Saturday, May 6, 2017

Fitts & Patterson Store, c.1928, Pickens County, GA

Photographer facing north
Driving on Hwy 53 between the communities of Marble Hill and Tate, in Pickens County, GA, this building commands your attention as it white color leaps out at you. This section of Hwy in northern Georgia, on the southern side of the Blue Ridge Mountains, is a stretch that passes two or three marble quarries that, when viewed on satellite images, appear as white as this building.

Pickens County is known as "The Marble Capital of Georgia", with mined materials used for a variety of purposes. The Pickens County Marble Festival website states:

               "For decades Georgia Marble has been mined and used to create historic architecture around the world, including the Archives Building in Atlanta, the New York Stock Exchange, the Supreme Court, the Lincoln Memorial, and our local Tate Elementary School. The marble is also used for tombstones for the United States Military at Arlington National Cemetery. Most of the marble is white, but there is also a very rare pink marble. It is one of the few places in the world where pink marble is found".

Photographer facing NE
Thjs structure is located right across the highway from part of the Imerys Marble operation. I don't know what the exact nature of the store has been through the years, but there is a "Drink Royal Crown Cola, Best By Taste Test" sign painted, barely discernible, on the western side of the building.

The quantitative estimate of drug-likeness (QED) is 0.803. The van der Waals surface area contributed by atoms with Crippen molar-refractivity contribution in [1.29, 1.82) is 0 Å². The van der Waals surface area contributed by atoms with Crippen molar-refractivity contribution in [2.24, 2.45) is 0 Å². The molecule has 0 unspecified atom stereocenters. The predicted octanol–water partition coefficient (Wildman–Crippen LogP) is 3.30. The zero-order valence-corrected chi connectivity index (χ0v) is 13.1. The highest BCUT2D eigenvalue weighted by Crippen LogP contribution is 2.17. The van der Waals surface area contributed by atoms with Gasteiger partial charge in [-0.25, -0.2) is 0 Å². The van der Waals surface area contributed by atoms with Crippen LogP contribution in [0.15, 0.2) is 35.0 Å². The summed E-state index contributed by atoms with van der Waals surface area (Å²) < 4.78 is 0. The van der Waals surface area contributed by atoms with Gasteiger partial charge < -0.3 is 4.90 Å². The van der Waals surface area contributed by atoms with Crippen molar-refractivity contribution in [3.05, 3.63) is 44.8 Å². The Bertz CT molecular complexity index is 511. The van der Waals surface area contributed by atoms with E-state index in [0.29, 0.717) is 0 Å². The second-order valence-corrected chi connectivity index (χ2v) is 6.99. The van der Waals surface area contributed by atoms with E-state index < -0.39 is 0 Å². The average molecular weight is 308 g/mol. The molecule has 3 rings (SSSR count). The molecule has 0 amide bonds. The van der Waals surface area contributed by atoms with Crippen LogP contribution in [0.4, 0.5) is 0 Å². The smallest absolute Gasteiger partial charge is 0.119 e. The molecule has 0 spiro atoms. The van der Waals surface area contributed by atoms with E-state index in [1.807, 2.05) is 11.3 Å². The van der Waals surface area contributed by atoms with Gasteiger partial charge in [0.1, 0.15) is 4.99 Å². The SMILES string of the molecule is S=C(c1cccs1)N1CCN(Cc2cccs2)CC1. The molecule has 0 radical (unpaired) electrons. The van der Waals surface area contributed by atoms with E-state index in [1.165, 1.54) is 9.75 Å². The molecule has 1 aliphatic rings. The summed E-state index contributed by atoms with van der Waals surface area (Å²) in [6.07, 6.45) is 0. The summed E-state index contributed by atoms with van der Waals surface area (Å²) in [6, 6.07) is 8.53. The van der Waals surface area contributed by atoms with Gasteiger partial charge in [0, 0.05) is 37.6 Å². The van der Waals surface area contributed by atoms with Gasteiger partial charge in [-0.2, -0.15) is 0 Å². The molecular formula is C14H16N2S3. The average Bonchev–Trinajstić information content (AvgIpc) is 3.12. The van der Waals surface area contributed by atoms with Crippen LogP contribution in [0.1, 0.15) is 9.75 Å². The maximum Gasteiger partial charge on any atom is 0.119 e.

Many stores of that era that were build near a manufacturing operation were company stores, set up for the workers to buy goods, thus giving their money right back to their employers. Some companies went so far as paying their employees, not in U.S. dollars, but company money that could only be spent at the company store. Whether that practice was used here is not known to me.

One would have to assume it was at least operated as a grocery store at some point. In one blog post I found, the writer recalls that his family bought appliances there.

Photographer facing NE
The store is constructed of concrete blocks, with the classic stair-step pattern on the facade. I don't know what this architectural style is called, but it is present on many older commercial buildings in the south.

One thing that is certain, the exterior of these old concrete buildings hold up against the elements. At nearly ninety years old, this building doesn't look like it's going anywhere anytime soon.

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